A young lawyer reminisces on her personal association with a towering legal legend, a courtroom genius, and a mentor: “Will walk that extra mile just to be worthy of her love.”
The recent loss of Suad Al Lamki weighed heavily on the minds of many in Oman and abroad. Maimuna Al Sulaimani, Supreme Court lawyer, human rights activist and media personality, is yet to recover from the sad loss of her mentor. The greatest glory of a lawyer is not just to win cases, but also to ensure that justice is done. These words, perhaps, exemplify the life of Suad Al Lamki, who passed away recently.
She was the first female lawyer in Oman; the first legal adviser and the first female public prosecutor, who studied law outside the Sultanate, in Ireland, in 1959. She has been remembered as many things to many people. She was a courtroom genius and one of the greats of Oman.
In conversation with Maimuna Al Sulaimani, who is also the editor in chief of Black & White. Excerpt:
How exactly do you know the late Suad Al Lamki?
Madam Suad Al Lamki was a very remarkable and inspiring woman. She was a friend of the family, and therefore I have grown up hearing her advice on varied issues and subjects. Even as a child, I remember meeting her during family gatherings, but little did I know that I would be engaging with her on a professional platform. And I always used to wonder from where she derived the depth of her patience; she took great pains to explain the law and its implications to even novices.
Her arbitration skills were phenomenal. In my fourth grade itself I had heard about how she skilfully resolved a very complex social issue that few could solve. Right then she captured my imagination – I used to wonder from where she obtained this tact and wisdom to resolve any legal, or otherwise, tangle.
And then our mutually linked social circles helped us gravitate towards each other. I must say that I was blessed to be part of her inner legal circle since the time I graduated as a lawyer.
How would you describe Madam Suad?
A true leader is someone who is humble and down to earth. And Madam Suad was just that: a personification of humility. And it was probably because of her wealth of knowledge and worldly experience, which was rightly paired with her intelligence. As they say a full-laden tree bends low. One encounter with her is all that a young and fresh law graduate needs. You will return with a renewed sense of justice, fairness and positivity.
For me, personally I would say, just being around her served as an inspiration. Her underlying message in all her lessons was to remain humble and kind; and to never judge a person or situation without studying it from all angles. She was very unassuming, but a source of goodness and strength. She was my role model. She was one of the strongest women I have met in my life, who could disarm you with a smile.
I was fortunate enough to feature her in my magazine (*), Law and Life (issue number one), in 2013. It was our top cover story, which detailed her life experiences. She was charming and quite candid in that interview.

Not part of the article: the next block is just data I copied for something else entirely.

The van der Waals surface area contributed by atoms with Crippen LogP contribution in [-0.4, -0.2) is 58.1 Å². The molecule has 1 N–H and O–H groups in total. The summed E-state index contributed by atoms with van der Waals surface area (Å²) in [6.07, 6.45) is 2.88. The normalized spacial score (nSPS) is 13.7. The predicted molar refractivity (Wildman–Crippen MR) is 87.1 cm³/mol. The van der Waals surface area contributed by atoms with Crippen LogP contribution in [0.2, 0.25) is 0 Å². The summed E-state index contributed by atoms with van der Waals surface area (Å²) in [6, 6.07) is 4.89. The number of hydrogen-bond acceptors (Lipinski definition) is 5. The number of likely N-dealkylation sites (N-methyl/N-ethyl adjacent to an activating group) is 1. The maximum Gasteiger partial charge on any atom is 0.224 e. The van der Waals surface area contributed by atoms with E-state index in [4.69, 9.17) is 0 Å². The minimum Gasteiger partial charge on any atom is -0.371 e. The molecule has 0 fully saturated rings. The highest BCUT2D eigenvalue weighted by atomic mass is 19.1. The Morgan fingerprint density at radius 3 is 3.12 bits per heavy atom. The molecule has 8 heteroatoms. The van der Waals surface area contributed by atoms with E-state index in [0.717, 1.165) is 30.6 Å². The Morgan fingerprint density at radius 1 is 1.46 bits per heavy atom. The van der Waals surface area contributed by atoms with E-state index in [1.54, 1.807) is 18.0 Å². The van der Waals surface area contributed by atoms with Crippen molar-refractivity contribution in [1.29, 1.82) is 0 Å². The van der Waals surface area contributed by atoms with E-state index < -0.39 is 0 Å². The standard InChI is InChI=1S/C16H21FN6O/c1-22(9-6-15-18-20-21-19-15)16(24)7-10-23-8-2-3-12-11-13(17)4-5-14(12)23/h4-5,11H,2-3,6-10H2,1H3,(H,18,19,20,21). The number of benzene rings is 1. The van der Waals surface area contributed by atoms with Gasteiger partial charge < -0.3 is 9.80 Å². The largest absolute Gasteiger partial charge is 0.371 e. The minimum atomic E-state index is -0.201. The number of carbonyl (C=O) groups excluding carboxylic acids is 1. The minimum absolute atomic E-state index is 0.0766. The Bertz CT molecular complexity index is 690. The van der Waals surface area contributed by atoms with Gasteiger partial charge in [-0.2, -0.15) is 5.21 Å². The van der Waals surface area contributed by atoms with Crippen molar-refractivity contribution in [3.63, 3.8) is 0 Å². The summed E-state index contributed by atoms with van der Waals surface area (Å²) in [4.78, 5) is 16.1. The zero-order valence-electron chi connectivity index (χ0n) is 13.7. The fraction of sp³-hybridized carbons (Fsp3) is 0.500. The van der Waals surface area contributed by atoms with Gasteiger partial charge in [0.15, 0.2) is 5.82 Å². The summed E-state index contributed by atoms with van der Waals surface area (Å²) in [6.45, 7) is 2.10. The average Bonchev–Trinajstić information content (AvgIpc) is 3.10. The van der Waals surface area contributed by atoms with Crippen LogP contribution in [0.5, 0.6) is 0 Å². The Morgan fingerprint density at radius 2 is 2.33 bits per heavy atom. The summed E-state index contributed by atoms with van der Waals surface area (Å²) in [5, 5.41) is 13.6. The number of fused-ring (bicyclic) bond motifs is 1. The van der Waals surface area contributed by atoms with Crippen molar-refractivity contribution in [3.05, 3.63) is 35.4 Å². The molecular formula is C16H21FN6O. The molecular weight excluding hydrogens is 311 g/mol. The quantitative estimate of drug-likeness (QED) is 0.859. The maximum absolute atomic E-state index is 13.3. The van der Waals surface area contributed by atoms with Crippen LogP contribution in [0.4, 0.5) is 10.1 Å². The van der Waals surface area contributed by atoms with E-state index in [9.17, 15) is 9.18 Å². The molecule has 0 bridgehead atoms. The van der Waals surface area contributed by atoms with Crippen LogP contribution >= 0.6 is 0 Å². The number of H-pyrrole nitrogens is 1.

Do you remember any words of advice she gave you?
Just being around her was an enriching experience. More than saying, she showed. Her life itself was rich with experiences and I gleaned all of it. She has left behind a treasure trove of memories, which I will cherish forever. She had a unique way of mentoring. Personally or professionally she would never leave you behind. She had a way of uplifting you in all aspects, intellectually with a sense of justice and fairness in all her thoughts and actions.
What other character traits of her did you love?
Madam Suad was one of the first Arab women to graduate from the Trinity College in the early 60s. She has a list of unique milestones of achievements, which is quite breathtaking.
But she was not just cerebral; she was a fitness enthusiast too. She was a regular swimmer, and even in her 80s, she used to take several laps in the swimming pool and also found time to keep herself fit. Madam Suad was a very independent woman who drove her own car and kept herself busy and active.
Mediation and dialogue was her forte. She could win over anything with her inane ability to mediate with openness.
Her passing away is cited as the loss of a national treasure – how would you like to comment on that?
In losing her, we have lost an icon of the legal system; a strong and resilient woman who was an epitome of goodness and kindness. And that is how we will remember her. She will also be remembered as a legend. And yes, as a national treasure.
Are you moulding yourself as a lawyer after her? Do you think she was proud of you and your growth as a lawyer and an emerging media woman?
Madam Suad was very proud of me. She made that known to me and through family members.
I will walk the extra mile just to be worthy of her love. And to her, I promise to be a better lawyer, activist and human being.